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Since this is a short thread, I'll ask the question here. I have the "original" VCM Muzzler and it has worked well for me for the last 60K miles and 5 years.

Is there a reason to upgrade? Is VCMTuner II the newest thing? I've not kept up. I'm the info and reviews are there. Could someone summarize it in simple terms for me? Thanks.
Yes, VCMTuner II is the newest thing.

The advantages of it, or S-VCM, is unlike the resistor products, there is never a need (or even possible) to manually change resistance if with change of season the ECO light starts coming on or CEL is generated. This was important to me because my wife normally drives the Ody and the ECO light isn't something she would probably notice.

The other big advantage in my opinion is that if there is an overheating condition, the correct ECT1 resistance is passed to the computer and displays accurate temperature on the dash. With the resistance products being passive, the temperature perceived by the computer will always be less than actual and I'm not sure you would be able to easily detect an overheating condition (see above where with 36F difference in temperature registered by the computer I couldn't tell on the gauge). VCMTuner II goes further and as an option you can set it so an alarm will be triggered with an overheating condition.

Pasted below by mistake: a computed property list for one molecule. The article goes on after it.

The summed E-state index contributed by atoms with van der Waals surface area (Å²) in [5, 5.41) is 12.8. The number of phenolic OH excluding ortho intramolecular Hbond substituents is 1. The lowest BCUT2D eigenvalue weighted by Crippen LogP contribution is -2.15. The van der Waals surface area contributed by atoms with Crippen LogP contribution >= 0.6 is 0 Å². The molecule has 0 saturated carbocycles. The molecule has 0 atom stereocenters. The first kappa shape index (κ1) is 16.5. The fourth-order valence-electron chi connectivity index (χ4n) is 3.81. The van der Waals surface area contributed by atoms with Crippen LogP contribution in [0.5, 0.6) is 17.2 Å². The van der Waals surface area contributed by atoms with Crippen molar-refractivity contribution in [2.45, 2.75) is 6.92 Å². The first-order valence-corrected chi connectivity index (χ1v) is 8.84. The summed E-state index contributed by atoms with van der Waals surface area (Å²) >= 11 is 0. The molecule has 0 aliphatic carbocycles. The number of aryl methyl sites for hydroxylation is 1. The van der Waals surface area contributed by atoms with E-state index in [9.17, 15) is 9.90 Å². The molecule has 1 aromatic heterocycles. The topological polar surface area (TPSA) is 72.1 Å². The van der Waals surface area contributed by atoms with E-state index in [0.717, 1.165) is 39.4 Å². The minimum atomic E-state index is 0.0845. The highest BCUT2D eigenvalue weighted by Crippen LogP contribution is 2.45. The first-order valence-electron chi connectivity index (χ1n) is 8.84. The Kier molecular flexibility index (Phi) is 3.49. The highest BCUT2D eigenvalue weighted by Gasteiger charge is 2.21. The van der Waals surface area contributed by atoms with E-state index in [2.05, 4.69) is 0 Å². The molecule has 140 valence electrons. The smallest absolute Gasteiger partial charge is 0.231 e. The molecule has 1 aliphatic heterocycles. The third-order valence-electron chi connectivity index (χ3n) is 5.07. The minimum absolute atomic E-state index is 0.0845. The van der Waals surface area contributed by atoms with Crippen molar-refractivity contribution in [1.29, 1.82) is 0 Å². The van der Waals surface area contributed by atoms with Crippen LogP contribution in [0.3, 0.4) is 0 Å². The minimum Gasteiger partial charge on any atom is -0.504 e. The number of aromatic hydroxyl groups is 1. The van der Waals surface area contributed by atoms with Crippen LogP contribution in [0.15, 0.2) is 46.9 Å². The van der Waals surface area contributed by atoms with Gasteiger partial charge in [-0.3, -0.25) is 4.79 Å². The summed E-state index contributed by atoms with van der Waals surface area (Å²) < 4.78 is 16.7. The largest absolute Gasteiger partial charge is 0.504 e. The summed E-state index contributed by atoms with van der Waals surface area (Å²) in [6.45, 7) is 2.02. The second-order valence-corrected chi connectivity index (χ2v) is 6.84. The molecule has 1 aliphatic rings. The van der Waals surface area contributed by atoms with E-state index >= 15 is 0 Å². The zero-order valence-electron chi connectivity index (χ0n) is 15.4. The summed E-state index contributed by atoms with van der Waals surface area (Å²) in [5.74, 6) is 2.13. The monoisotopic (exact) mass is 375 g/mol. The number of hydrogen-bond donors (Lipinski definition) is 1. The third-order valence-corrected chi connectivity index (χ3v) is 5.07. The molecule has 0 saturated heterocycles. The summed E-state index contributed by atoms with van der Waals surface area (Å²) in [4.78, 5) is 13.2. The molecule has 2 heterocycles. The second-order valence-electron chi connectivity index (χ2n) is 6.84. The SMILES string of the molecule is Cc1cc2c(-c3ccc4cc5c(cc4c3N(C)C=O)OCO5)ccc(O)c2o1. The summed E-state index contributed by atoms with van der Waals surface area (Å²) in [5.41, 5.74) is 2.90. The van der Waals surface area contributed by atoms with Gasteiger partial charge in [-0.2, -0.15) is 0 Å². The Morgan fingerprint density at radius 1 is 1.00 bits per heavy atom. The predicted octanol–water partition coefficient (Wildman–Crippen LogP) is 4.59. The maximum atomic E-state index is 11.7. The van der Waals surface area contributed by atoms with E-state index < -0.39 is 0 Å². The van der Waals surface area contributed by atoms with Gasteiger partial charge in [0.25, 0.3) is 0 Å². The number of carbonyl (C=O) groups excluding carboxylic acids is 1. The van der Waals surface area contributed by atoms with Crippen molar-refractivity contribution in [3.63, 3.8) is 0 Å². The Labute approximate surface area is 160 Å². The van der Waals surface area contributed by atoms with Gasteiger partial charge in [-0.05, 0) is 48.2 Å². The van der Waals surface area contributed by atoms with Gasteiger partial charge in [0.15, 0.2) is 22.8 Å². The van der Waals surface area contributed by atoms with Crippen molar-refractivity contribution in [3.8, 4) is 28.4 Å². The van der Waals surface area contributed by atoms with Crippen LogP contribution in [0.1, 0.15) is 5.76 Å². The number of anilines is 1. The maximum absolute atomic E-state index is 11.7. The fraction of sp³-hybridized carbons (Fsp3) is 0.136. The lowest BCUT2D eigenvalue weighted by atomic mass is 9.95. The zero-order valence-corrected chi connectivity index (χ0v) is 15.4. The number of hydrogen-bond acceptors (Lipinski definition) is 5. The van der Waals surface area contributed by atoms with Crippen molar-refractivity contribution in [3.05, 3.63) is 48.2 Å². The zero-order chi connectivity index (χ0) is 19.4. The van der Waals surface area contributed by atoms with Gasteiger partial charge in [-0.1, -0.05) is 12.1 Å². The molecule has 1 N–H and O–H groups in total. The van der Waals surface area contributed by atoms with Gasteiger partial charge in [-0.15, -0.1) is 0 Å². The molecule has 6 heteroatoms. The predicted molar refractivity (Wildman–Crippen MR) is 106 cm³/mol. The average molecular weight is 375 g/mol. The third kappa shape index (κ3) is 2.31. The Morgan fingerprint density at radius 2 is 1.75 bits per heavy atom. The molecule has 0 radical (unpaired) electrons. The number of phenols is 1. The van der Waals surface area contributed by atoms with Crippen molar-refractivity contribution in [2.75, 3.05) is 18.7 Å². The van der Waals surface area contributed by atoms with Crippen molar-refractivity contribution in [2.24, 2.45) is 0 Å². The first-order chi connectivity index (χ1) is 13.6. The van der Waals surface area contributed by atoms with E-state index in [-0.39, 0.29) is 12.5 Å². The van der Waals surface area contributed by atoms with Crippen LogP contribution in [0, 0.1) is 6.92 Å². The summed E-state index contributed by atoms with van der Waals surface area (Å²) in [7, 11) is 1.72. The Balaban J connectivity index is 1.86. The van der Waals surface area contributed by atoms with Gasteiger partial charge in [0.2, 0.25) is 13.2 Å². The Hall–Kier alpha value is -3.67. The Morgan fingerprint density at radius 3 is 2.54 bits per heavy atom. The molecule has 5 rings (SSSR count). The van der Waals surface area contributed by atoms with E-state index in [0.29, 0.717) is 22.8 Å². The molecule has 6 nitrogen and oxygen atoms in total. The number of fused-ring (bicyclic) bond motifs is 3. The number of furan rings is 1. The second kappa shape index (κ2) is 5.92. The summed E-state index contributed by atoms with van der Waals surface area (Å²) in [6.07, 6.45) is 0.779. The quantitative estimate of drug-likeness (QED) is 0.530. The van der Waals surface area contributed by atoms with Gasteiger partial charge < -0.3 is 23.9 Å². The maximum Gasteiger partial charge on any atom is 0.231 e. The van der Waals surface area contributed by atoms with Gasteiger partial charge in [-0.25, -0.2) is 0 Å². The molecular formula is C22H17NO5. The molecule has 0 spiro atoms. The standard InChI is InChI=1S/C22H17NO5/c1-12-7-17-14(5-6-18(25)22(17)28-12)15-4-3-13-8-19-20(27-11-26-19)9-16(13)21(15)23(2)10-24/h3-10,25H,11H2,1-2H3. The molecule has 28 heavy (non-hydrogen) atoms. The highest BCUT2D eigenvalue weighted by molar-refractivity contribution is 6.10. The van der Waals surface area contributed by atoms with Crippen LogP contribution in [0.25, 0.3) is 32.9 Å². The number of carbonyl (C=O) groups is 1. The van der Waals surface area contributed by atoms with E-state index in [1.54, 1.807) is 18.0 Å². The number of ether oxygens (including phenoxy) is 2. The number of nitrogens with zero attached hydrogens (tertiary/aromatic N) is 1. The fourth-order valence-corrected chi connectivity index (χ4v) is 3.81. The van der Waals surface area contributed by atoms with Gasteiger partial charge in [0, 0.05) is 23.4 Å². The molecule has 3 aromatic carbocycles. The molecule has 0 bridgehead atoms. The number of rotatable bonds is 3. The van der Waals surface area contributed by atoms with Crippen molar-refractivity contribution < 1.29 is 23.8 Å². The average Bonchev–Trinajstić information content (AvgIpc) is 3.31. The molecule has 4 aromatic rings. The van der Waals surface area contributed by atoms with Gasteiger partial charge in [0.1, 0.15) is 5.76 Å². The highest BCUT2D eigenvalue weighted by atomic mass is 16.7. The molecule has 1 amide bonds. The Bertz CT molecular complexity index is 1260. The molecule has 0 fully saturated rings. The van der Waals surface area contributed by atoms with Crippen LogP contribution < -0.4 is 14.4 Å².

The big advantages of VCMTuner II over S-VCM are related to maintenance procedures and having it include an inline fuse. Read above for more details. With either a resistance product like VCMuzzler or S-VCM you would have to remember to remove it (or at least disconnect power with the S-VCM) to perform certain procedures, which you do not with VCMTuner II.

Another good thread about why you might want to upgrade to these more advanced products is:
https://www.odyclub.com/forums/54-2011-2017-odyssey/346459-switched-vcmuzzler-s-vcm.html

Bottom line is I wouldn't say there is a need to upgrade as long as you are fine continuing to live with the limitations of the VCMuzzler as you have the past 5 years. If you don't want to live with the limitations, then these other product options are available.
 

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Do I really need to have inline fuse for S-VCM? I just saw the VCMTUNER II and I see it came with one. However, I have the SVCM. Did I just buy the wrong one :(